People are the greatest thing in AV, not tech. We create experiences and help others communicate; the end game is to have people use our tools to connect. But when we consider who we choose to have on our team to create those experiences, how much thought are we putting into it?
The path of least resistance is hiring the first person who can fog a mirror and help out with the immediate need in your organization. However, not carefully vetting a candidate out of immediate need can end up being a nightmare in the long term. Here’s are four quick tips to ensure a #winning hire.
Take your time. Filling a full-time position because of a spike in work may provide short-term relief, but, if there’s a bad fit, the ache can be felt far into the future. Most candidates that aren’t looking for careers and culture are not willing to jump through hoops or spend a few weeks in an interview process. Simply making the process longer and stepped can scare off the wrong folks—and that’s a good thing.
Learn to ask questions. In an interview, the goal is to get the candidate to talk about her values, experiences, and dreams in an attempt to understand what she needs to succeed; you also have to ensure all of those things align with your culture and your people. While a simple “tell me about yourself” may work for some, most candidates need more mature questioning to interact at a higher level. Open ended questions are an obvious route, but try taking it a step further and creating a standardized list of questions so you use your time effectively. Asking questions that don’t have a high chance of providing valuable insights is a waste of time—planning ahead makes a world of a difference when it’s interview time and you’re nervous.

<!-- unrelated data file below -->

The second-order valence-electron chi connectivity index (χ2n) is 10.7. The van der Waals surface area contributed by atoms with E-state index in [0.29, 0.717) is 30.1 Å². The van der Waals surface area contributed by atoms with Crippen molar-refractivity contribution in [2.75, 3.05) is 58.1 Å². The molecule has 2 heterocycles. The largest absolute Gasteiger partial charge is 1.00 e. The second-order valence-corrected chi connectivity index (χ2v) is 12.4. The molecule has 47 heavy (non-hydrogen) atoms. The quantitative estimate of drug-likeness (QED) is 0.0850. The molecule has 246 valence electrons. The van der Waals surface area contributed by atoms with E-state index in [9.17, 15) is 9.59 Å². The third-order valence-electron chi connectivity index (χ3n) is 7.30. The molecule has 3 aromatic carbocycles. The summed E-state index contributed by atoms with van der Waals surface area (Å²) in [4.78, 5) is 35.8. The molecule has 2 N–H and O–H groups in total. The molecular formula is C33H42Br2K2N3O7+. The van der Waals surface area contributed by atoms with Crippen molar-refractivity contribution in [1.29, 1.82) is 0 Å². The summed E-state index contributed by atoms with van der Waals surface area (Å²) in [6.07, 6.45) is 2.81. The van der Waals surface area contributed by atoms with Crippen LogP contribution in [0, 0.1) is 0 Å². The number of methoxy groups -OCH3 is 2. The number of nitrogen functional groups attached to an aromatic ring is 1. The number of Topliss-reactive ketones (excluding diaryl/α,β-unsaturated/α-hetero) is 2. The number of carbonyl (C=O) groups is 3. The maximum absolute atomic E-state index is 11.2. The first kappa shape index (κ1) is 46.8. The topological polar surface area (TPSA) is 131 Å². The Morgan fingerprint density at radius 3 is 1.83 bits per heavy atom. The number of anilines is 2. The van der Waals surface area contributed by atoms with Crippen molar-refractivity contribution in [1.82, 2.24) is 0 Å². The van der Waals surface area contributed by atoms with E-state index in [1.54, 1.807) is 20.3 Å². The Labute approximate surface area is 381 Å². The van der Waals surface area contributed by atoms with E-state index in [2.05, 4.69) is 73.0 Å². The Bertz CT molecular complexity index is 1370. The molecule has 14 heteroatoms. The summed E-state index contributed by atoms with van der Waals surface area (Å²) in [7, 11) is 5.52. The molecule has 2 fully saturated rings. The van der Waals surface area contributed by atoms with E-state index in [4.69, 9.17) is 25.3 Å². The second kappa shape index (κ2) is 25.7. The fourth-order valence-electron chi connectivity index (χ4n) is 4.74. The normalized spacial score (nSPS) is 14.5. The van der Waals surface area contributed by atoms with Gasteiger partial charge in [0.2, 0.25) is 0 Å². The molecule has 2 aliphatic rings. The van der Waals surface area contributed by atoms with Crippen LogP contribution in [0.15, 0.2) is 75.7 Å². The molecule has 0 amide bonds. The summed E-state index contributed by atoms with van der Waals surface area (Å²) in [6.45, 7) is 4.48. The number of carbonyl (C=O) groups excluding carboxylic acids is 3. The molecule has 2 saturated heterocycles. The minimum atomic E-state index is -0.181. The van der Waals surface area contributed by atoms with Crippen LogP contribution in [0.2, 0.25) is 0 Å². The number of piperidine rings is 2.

Don’t be held hostage. You already have good people, culture, and processes. During the hiring process, you may uncover red flags that cause you to question whether or not the candidate will be a good fit. The most important thing to remember is that you can walk away if the person isn’t the best option right now. You should not held hostage by his skills, intelligence, or availability. Using independent contractors, while more expensive now, is always an available option to get through a rough patch. Waiting for the right hire always pays off in the long-run.
Be transparent. A good candidate is interviewing you at the same time, so be up front about the nature of the job, compensation, expectations, and how success is defined for that particular position. This will attract candidates who are a natural fit for the opening, and will deter the wrong people form moving forward. Taking the time to write a detailed job description with prerequisite education and experience will help guide the interview and how you market the opening.
In the end, having a quality hiring process will provide a better group of employees who share core values and goals. Of course, this does not guarantee a lack of personnel issues and cancerous attitudes, but it sure makes a big difference. Ask yourself "Is this candidate someone I need to achieve my 10 year goals and not just the goal currently in front of my company?" Because culture is the secret sauce that makes what we do truly exceptional, and that worth protecting at all costs.